The Deafening Sound of Silence

Something strange is happening these last few weeks. It dawned on me this morning, as I was getting ready to go to work.

Helene had given me a bottle of B6 vitamins, so I could pass it on to a new colleague who suffers from carpal tunnel syndrome. I was telling her that the bottle was probably a bit too much, that I only needed to tell him to find himself B6 vitamins himself at a drugstore. That’s when Helene told me:

“Going out to buy something like vitamins is hard! You don’t remember because you’ve been here two years, but for your colleague, it’s a difficult task! Give him the bottle so he can show it to the pharmacist and get another one!”

The truth is, I had forgotten how hard buying simple things can be when you first arrive in China. The memory of China as a difficult, alien place is becoming more and more distant, and I’m getting used to this weird, new image my colleagues have of me, that of a grizzled Shanghai veteran who knows every good restaurant, and who, if you ever get lost, will tell the taxi driver where to go over the phone.

I keep asking myself, Has it been that long? And then I remember that next Sunday, July 31st, will be Helene and my second anniversary of living in Shanghai. Wow, time flies.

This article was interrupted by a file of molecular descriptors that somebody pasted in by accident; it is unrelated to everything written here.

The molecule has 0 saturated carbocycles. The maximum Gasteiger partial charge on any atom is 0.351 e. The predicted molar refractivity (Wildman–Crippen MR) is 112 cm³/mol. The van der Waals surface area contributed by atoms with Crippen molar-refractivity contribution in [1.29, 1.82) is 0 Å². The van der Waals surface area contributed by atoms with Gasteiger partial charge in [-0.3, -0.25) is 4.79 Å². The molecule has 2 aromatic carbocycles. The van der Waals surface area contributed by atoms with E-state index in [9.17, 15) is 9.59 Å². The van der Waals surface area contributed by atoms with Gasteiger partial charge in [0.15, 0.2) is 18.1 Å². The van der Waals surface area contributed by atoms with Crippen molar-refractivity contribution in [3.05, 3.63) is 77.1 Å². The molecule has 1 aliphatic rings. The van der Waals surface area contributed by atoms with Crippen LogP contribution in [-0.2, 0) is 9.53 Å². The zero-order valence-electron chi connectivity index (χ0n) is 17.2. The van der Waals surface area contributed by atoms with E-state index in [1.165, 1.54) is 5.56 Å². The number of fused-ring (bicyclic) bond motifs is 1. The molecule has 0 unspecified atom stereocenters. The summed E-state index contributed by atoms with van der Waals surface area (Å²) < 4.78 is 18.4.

This morning, as I get off the bus and walk the rest of the way to work, I’m lost in thought as I’m pondering the stuff I need to get done when I get in. I’m totally in my bubble, and Shanghai is not getting in. That’s when I pass an old Western lady, walking on the sidewalk. And she’s freaking out. She’s holding her hand in front of her mouth to prevent inhaling car exhaust fumes, and she seems jumpy every time she hears bus brakes shrieking, bicycles creaking, or taxis honking their horn. And right there, I notice just how busy the streets are in the morning, how polluted and noisy they can be.

Whether it’s the constant difficulty of living in a Mandarin-speaking country, or the aggression of sounds and smells of the streets, it seems there is no limit to how much you can get used to. It’s like using a fan in your room at night: you don’t notice it until you turn it off, and the ensuing silence can seem deafening.

It’s been so long that China has been ‘on’ for me, that not only do I not ‘hear’ the constant buzz… I’m not sure I could anymore endure the sound and smell of silence.

About Daniel Roy

Daniel is a writer, backpack foodie, slow traveler, and endurance runner. He is the author of the upcoming book, "The Way of Slow Travel: A Hands-On Guide to the Best Travel of Your Life."

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